In society today, almost everyone is guilty of spending too much time on electronic devices, cell phones in particular. Teens and parents alike can’t go for five minutes without checking for new notifications. According to Kelly Wallace in her article “Half of Teens Think They’re Addicted to Their Smartphones,” cell phone usage has become a real problem which affects not only teens, but adults as well. Within the article, it is stated that, “Sixty-nine percent of parents check their phone at least hourly compared to the 78% of teens who say they do that” (Wallace). Considering these alarming statistics it's no wonder that people have begun to admit to the over usage. Parents in particular worry about their teens over usage and have even gone
Everywhere you go teens seem to be glued to their phones, tablets, or computers. Technology is an addiction that does not seem to be going away any time soon. According to the Washington Post, teens can spend up to seven or more hours on their digital devices a day and the usage is still increasing. Not surprisingly enough, more than a third of all teenagers own a cellphone, ranging from a smart phone or just a plain old-school flip phone. But can spending all that time on their computers and smart devices be such a bad thing? Today’s easy access, always on world presents a wealth of opportunity for teens as students, but also challenges them to retain them essential humanity and unique personalities.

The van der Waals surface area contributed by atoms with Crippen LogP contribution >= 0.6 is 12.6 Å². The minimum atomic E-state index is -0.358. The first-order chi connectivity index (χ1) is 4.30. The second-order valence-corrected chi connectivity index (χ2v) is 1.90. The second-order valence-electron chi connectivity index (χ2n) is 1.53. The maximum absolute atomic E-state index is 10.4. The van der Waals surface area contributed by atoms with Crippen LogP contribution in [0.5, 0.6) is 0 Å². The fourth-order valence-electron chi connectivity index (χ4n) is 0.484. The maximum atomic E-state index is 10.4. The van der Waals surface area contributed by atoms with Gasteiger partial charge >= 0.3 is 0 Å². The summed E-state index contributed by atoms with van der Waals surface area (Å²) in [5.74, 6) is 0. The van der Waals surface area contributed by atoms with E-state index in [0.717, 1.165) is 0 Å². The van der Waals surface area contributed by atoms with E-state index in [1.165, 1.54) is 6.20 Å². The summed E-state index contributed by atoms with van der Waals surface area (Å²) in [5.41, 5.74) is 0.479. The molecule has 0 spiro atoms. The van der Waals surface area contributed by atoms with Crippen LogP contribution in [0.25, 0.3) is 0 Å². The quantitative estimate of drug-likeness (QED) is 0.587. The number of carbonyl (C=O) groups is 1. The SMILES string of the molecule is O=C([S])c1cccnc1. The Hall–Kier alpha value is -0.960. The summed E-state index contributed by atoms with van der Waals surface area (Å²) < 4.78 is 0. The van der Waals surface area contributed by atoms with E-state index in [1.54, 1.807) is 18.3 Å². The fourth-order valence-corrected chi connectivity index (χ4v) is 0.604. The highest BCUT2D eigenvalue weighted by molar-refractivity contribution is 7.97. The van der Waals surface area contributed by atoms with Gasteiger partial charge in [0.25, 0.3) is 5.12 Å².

Technological advances have increased dramatically in the past 40 years. Martin Cooper invented the first cellular phone in 1973, which was called the Dyna Tec, while working for the famous company Motorola. The first cellular phone did not sell well because it was as large as a brick. So now knowing how technology has advanced, it is obvious to see why it is advancing. Although technological advances have affected both the generalized public and society’s teenagers, it seems to have had a larger effect on society’s teenagers, specifically the advances in cellular phones. Not only does cellular phone usage affect a teenager’s social life and literacy, but it also affects their health. Cellular phones have a great impact on a teenager’s social life. The following solution would also be in their best interest without them even realizing it. The over use of cell phones by teenagers will have a negative effect on their academic, social, and mental development.
With all the advancements in technology taking place there has been a lot of good that has come with it. Modern medicine, automobiles, and the cell phone which allows people to connect instantly. However with all the good things that have come with technology, there have also been bad things as well. One such thing would be cyberbullying and the addiction of smartphones. Smartphones have affected adolescents in ways previously not thought possible, such as causing poor social skills, addiction, and being used to cyberbully. Adolescents must be educated about the responsibility that comes with owning a smartphone. Smartphones should not be given to kids until they reach high school, because